Key message 1 – Urban land rights need to be not only secure, but also marketable and legally enforceable.

Effective use of urban land requires rights that are secure, marketable, and legally enforceable.


Secure land rights, provided formally or informally, ensure certainty over future ownership, which is essential for investment. However, in many developing cities, security of land tenure does not come from governments, but from costly private activity. Individuals are forced to spend resources and time guarding their property, whereas security can be provided more effectively and legitimately by the government. In Lima, for example, a largescale land titling programme increased the rate of housing investments by over 60%, whilst at the same time giving owners the security to leave their homes and travel to different parts of the city to find work (Field, 2005, 2007).

Whilst the importance of tenure security for investment has been well documented, marketable and legally enforceable land rights that allow for urban transformation are equally crucial for rapidly developing cities.

Marketable and legally enforceable land rights that allow for urban transformation are equally crucial for rapidly developing cities.


Marketable land rights facilitate the transfer of land to its highest value use. This provides the foundation for urban transformation; farmland can be converted to housing blocks, and housing blocks to skyscrapers. Where land is exchanged for credit on financial markets, this also unlocks its use as collateral for large-scale loans and mortgage markets (De Soto, 2000). Currently however, in many low-income cities, land rights are not easily marketable. This is largely due to the absence of formalised land records that allow legal recognition of new owners and generate publicly available information on land prices. Without marketable land rights, cities sprawl outwards while prime central land remains either vacant or underdeveloped. In Harare and Maputo, for example, more than 30% of land within five kilometers of the central business district is unbuilt (Lall et al., 2017).

A recent estimate prices the welfare cost of poorly functioning informal land markets in central Nairobi at $16,000 – 17,000 per household.

A recent estimate prices the welfare cost of poorly functioning informal land markets in central Nairobi at $16,000 – 17,000 per household (Henderson et al., 2017).

Legally enforceable

For security and marketability to work in practice, land rights must be legally enforceable by courts, police, and public records. Without this, there is significant scope for corruption. In Nairobi, unclear property rights in the Kibera slum area have left a vacuum for a minority of well-connected bureaucrats to claim ownership over much of this land. Making land rights legally enforceable does not just benefit the private sector; it also enables governments to impose obligations on landowners for the public good through taxation and planning requirements.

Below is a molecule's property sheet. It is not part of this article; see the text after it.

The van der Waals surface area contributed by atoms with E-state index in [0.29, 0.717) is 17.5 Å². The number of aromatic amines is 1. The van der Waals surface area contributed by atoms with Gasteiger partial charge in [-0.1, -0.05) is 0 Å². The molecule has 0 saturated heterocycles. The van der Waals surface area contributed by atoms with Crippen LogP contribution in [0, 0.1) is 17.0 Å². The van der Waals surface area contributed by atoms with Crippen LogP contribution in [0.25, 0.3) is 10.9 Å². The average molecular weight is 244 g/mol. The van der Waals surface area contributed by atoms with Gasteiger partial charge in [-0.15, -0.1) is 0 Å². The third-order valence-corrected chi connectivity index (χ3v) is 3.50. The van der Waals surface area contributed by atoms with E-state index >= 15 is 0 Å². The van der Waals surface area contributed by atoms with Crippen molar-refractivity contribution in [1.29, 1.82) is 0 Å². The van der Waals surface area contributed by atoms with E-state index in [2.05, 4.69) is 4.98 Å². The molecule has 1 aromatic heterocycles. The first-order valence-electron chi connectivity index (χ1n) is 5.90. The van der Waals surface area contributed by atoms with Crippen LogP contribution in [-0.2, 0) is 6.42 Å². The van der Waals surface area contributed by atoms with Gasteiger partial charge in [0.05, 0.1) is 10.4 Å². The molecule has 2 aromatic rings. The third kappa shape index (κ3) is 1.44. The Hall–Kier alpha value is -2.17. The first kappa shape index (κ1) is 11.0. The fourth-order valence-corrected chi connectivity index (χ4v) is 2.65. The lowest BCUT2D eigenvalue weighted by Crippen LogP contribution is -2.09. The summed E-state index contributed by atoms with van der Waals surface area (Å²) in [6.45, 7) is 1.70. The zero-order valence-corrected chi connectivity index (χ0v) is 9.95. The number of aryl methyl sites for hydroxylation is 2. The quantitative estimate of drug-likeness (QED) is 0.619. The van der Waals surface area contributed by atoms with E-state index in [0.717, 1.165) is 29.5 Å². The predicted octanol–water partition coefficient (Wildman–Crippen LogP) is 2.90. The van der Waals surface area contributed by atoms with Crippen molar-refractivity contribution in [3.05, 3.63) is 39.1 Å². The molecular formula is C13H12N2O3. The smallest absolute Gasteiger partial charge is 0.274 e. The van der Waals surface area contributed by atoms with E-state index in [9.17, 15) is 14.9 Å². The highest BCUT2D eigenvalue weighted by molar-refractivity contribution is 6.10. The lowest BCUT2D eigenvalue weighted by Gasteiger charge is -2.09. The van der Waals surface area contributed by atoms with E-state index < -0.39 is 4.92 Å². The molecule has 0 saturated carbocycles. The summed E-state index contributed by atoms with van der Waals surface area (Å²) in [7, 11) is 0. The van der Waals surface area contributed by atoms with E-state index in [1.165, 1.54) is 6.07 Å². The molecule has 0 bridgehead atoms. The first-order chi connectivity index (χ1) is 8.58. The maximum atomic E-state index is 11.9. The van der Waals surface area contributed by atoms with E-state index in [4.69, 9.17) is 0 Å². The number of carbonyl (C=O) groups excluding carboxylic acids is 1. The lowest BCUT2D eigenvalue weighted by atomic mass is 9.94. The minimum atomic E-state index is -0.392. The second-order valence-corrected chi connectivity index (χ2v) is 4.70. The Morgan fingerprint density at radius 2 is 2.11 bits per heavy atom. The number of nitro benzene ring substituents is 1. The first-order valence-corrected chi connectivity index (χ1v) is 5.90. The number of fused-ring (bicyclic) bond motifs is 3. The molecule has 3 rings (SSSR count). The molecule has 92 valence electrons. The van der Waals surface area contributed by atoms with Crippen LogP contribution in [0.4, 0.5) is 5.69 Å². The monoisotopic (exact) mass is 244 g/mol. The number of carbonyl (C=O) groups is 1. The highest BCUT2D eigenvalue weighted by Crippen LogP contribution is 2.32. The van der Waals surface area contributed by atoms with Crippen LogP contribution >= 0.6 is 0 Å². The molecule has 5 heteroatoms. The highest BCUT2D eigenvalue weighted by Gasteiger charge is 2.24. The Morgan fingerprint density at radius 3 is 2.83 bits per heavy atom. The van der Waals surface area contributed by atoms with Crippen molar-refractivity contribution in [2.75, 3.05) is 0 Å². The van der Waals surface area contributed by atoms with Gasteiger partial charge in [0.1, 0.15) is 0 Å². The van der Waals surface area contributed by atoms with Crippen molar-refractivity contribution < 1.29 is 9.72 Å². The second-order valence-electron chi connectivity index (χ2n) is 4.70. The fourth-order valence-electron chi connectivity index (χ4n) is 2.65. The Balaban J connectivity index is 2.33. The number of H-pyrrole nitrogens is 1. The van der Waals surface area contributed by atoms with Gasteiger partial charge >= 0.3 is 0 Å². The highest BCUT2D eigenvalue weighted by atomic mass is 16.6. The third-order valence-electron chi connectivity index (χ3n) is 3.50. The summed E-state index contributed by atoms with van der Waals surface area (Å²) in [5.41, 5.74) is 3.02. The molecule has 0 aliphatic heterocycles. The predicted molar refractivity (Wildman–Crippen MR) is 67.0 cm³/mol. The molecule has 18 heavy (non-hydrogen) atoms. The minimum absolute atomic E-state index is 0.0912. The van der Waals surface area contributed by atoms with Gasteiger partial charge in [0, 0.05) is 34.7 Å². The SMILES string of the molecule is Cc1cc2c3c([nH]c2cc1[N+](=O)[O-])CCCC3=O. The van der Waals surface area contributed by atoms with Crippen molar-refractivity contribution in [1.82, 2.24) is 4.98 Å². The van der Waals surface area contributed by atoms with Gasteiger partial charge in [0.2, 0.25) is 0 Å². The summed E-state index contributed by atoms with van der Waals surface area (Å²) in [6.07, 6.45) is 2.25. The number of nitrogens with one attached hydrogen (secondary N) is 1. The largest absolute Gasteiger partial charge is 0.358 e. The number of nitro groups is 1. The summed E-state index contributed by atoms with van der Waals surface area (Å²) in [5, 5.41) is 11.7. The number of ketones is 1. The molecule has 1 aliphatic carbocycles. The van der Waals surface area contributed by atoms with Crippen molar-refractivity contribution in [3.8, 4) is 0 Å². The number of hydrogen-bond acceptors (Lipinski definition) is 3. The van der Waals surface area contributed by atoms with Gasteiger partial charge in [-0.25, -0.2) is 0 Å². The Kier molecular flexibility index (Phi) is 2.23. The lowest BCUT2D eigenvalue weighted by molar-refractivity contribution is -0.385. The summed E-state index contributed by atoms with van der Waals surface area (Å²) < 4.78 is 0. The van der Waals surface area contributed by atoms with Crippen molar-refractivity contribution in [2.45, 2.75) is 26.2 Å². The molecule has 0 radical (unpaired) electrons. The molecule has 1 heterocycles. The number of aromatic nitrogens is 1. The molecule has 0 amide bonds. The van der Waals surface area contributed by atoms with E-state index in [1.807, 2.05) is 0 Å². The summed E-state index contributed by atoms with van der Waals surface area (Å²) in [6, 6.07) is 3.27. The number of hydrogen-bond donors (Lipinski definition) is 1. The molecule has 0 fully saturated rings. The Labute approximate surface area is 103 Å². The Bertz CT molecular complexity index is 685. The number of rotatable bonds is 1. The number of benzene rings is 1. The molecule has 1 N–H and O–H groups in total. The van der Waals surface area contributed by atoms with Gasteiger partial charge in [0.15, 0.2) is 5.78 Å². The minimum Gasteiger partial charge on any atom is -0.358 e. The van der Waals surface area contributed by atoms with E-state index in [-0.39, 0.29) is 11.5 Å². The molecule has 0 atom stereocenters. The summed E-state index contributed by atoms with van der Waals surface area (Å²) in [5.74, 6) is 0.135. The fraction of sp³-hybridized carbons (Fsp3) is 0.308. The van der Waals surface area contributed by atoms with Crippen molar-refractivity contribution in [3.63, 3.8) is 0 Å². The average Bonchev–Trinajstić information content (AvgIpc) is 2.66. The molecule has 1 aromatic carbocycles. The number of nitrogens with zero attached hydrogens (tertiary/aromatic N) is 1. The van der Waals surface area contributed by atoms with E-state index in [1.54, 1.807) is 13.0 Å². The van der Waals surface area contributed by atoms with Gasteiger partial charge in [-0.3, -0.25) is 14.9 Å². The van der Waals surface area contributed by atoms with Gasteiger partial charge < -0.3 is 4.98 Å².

Informal systems of land rights can provide an important degree of tenure security, particularly where they are based on long-standing ownership claims. However, they struggle to generate open land markets and are challenging for governments to enforce. Delivering marketability and enforceability often requires a stronger role for the government in formalising land rights. Freehold or long-term leasehold titles are the gold standard for this.

Participatory land mapping helps overcome competing claims over land rights in Jalalabad, Afghanistan. Photo: USAID Flickr

Overcoming challenges to formalising land rights

Shifting to formalised tenure systems is a financially and politically costly process. In Tanzania, for example, complex surveying processes inflate titling costs to over $3,000 per individual land parcel – well above average annual per capita incomes (Ali et al., 2014). Unsurprisingly, many low-income residents choose not to follow this process. Simultaneously, the same piece of land is often claimed by a number of different occupants and quasi-legal owners, making registration subject to strong resistance from those who stand to lose out.

Rwanda’s 2009 – 13 Land Tenure Regularisation Programme offers a useful example of how countries can grapple with these challenges. To survey land, local para-surveyors demarcated plot boundaries in the presence of the whole community, and recorded plots using satellite and aerial photographs. Almost all land in the country was formally registered in one large-scale process, at a cost of only $6 per parcel. By encouraging entire communities to participate in resolving boundary disputes, competing claims were resolved openly and cost-effectively. Such low-cost programmes may be less precise in establishing exact plot boundaries, but can provide a decent basis for taxation, planning, and land sales.

Even once registers are established, effective legal institutions and administrative systems are needed to govern and maintain them. In Buenos Aires, even though a large-scale land titling programme in the 1980s unlocked significant investment and property tax revenues, 78% of property transfers since registration have taken place informally. This is the result of high costs involved in registering transfers (Galiani and Schargrodsky, 2016).

Overcoming the challenges of land right formalisation is an investment in the future of a city. By formalising land, the government can leverage rising land values to finance urban infrastructure, and the private sector can use land as a platform for the city’s productivity. Formal registration of land in Rwanda meant that the government was able to increase its land-related revenues five-fold from 2011 – 13 (World Bank, 2014), and significantly enhance its investment environment.